Song Sparrows Have A Special Way of Courting
In some bird species, the male's plumage, or covering of feathers, looks very different from that of the female's. However, this isn't the case with Song Sparrows; male and female Song Sparrows look the same. Maybe this explains part of the Song Sparrow's seemingly strange courtship behavior.
A male will be singing in his territory, both advertising for a mate and defending the territory's boundaries, when he spots another Song Sparrow inside his territory. Is it a male or a female? He flies at the intruder calling with a harsh scold. As he flits near, the second bird does not fly away or counterattack, as would a male; it remains still and issues a trill- call. In such a retiring manner, the visitor announces herself as a female.
At first the male may appear to have problems accepting even a female into his territory, but eventually he stops all aggressive behavior, and the two begin moving about the territory together.
During the first days of becoming used to one another, the male greatly reduces his singing efforts, and the female remains very secretive. Once the bond strengthens to a certain point, nest-building begins. Now the male returns to singing more vigorously, starts attempting to mate, and does something extraordinary called "pouncing."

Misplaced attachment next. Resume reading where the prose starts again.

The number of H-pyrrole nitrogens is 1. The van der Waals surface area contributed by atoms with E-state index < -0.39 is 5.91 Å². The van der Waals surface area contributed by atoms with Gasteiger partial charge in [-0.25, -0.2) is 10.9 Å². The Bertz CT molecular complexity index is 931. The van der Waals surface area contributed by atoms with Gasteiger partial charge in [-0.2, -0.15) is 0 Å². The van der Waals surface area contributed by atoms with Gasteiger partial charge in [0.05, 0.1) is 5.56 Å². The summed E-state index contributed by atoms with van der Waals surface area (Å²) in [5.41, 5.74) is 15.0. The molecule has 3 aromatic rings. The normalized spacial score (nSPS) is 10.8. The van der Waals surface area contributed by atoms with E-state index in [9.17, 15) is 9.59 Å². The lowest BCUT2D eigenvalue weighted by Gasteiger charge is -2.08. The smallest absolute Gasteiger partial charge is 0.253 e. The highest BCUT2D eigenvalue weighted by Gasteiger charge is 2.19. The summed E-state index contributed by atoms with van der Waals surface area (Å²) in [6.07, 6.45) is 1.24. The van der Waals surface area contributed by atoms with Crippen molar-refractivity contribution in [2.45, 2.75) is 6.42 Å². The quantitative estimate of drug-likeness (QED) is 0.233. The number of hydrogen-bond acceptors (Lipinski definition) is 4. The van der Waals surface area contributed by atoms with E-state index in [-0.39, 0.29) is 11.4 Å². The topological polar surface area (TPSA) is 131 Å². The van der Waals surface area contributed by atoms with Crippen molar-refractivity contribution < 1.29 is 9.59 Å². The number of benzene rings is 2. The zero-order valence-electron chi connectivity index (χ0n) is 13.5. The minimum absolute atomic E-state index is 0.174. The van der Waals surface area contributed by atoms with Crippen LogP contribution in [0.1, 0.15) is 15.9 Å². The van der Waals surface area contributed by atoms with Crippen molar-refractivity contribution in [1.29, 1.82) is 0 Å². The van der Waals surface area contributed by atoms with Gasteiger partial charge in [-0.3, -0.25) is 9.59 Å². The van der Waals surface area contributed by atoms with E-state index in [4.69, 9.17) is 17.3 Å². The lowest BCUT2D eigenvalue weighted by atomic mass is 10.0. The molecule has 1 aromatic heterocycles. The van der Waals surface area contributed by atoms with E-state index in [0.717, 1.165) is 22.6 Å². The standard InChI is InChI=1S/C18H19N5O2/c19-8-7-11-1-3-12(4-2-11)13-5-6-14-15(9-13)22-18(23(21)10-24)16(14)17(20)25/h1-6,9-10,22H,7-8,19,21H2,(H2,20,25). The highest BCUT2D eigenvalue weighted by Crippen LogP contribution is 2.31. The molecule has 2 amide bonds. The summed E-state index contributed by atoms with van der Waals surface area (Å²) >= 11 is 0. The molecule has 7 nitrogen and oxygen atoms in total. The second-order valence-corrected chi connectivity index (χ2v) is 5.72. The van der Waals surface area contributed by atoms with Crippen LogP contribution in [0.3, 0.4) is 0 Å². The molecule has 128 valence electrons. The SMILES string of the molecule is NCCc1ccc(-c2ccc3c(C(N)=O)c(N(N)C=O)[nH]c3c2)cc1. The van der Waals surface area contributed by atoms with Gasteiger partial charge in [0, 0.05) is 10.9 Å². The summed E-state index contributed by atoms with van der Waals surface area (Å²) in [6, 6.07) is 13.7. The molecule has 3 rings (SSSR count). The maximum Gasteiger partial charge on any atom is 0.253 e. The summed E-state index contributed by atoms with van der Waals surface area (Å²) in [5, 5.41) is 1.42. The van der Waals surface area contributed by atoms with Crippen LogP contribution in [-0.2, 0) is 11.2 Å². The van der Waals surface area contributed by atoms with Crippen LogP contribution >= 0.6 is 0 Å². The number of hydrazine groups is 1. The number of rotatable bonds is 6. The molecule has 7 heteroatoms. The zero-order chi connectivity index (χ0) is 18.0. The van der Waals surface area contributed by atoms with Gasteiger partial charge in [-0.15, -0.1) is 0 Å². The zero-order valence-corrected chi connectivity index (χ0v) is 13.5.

Pouncing consists of the male diving from the sky onto the female, possibly even hitting her; then he breaks into robust song,and flies away. As the male is diving, at first the female gives a trill-call, but later she changes to a scolding zhee-call. Pouncing continues until egg-laying commences. Sometimes the male pounces onto females in neighboring territories, but those females fight back or scold, and this commotion attracts the defending males, who drive the pouncing invader away.
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